Functions: How to define and call functions in GO programming language, passing arguments, and returning values.


Functions are a fundamental concept in programming. They are used to encapsulate a piece of code that performs a specific task, making it reusable and easier to maintain. In this document, we will explore how to define and call functions in the Go programming language, which is a statically typed, compiled language designed for building large-scale, high-performance applications.

Defining Functions in GO

A function in the Go programming language is defined using the func keyword followed by the function name, the parameter list, and the return type (if any). The parameter list contains the input values that the function needs to perform its task. The return type defines the type of value that the function will return to the caller. Here is an example:

func add(x int, y int) int {
    return x + y

In this example, the function name is add, and it takes two integer parameters x and y. It returns an integer value which is the sum of x and y.

Calling Functions in GO

To call a function in Go, you simply use the function name followed by the argument list enclosed in parentheses. The argument list contains the values that you want to pass to the function as input. Here is an example:

result := add(3, 4)

In this example, we are calling the add function with arguments 3 and 4. The result of the function call is then assigned to the variable result.

Passing Arguments in GO

In Go, arguments can be passed by value or by reference. When an argument is passed by value, a copy of the value is made and passed to the function. When an argument is passed by reference, a reference to the original value is passed to the function. Passing by value is the default behavior in Go.

Here is an example of passing arguments by value:

func multiply(x int, y int) int {
    return x * y

result := multiply(3, 4)

In this example, the multiply function takes two integer parameters x and y and returns their product. We are calling the multiply function with arguments 3 and 4, and the result is assigned to the variable result.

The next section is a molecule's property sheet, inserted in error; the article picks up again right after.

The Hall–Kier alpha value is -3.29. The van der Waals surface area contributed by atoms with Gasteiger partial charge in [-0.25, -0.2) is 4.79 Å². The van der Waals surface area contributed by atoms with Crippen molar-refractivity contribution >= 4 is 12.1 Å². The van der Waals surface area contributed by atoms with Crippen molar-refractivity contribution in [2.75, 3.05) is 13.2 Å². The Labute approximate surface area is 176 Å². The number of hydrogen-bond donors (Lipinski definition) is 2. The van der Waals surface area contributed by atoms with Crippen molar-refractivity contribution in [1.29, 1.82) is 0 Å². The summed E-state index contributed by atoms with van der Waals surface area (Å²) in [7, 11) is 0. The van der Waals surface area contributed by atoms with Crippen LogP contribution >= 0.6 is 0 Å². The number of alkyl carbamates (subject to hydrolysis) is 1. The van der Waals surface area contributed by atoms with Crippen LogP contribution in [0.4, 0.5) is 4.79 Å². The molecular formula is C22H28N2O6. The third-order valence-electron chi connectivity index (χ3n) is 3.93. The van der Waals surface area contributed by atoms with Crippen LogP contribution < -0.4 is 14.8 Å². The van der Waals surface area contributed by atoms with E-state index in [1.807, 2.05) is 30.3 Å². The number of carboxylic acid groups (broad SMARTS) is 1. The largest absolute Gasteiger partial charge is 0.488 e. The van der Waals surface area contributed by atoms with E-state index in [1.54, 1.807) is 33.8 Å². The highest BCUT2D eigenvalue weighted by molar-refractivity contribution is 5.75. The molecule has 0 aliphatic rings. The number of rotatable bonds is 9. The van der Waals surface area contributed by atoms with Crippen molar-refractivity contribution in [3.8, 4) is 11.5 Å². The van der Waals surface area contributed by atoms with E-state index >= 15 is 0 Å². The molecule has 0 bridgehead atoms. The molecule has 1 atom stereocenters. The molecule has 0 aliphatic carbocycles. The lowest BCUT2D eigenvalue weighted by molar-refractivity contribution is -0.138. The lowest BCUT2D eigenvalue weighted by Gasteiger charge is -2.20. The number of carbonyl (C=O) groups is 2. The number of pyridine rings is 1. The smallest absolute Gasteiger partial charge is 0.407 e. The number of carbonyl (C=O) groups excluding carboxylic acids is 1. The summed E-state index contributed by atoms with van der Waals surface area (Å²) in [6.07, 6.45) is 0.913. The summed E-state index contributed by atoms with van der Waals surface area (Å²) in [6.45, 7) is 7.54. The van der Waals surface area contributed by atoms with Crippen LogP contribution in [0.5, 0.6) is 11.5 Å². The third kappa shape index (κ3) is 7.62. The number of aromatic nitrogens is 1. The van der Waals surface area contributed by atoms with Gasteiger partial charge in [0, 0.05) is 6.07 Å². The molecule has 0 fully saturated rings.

Here is an example of passing arguments by reference:

func swap(x *int, y *int) {
    temp := *x
    *x = *y
    *y = temp

a := 3
b := 4
swap(&a, &b)

In this example, the swap function takes two integer pointers x and y, and it swaps their values. We are calling the swap function with the addresses of variables a and b using the & operator.

Returning Values in GO

Functions in Go can return one or more values. To return a value from a function, use the return statement followed by the value(s) to be returned. If a function does not return a value, the return type is void. Here is an example:

func divide(x float64, y float64) (float64, error) {
    if y == 0 {
        return 0, errors.New("division by zero")
    return x / y, nil

result, err := divide(10, 2)

In this example, the divide function takes two float64 parameters x and y, and it returns their quotient and an error if y is equal to 0. We are calling the divide function with arguments 10 and 2, and the result and error (if any) are assigned to the variables result and err, respectively.


Functions are a powerful tool in programming, and Go provides an elegant and efficient way of defining and calling functions. By using functions, you can break down a complex problem into smaller, more manageable pieces, making your code more readable and easier to maintain.

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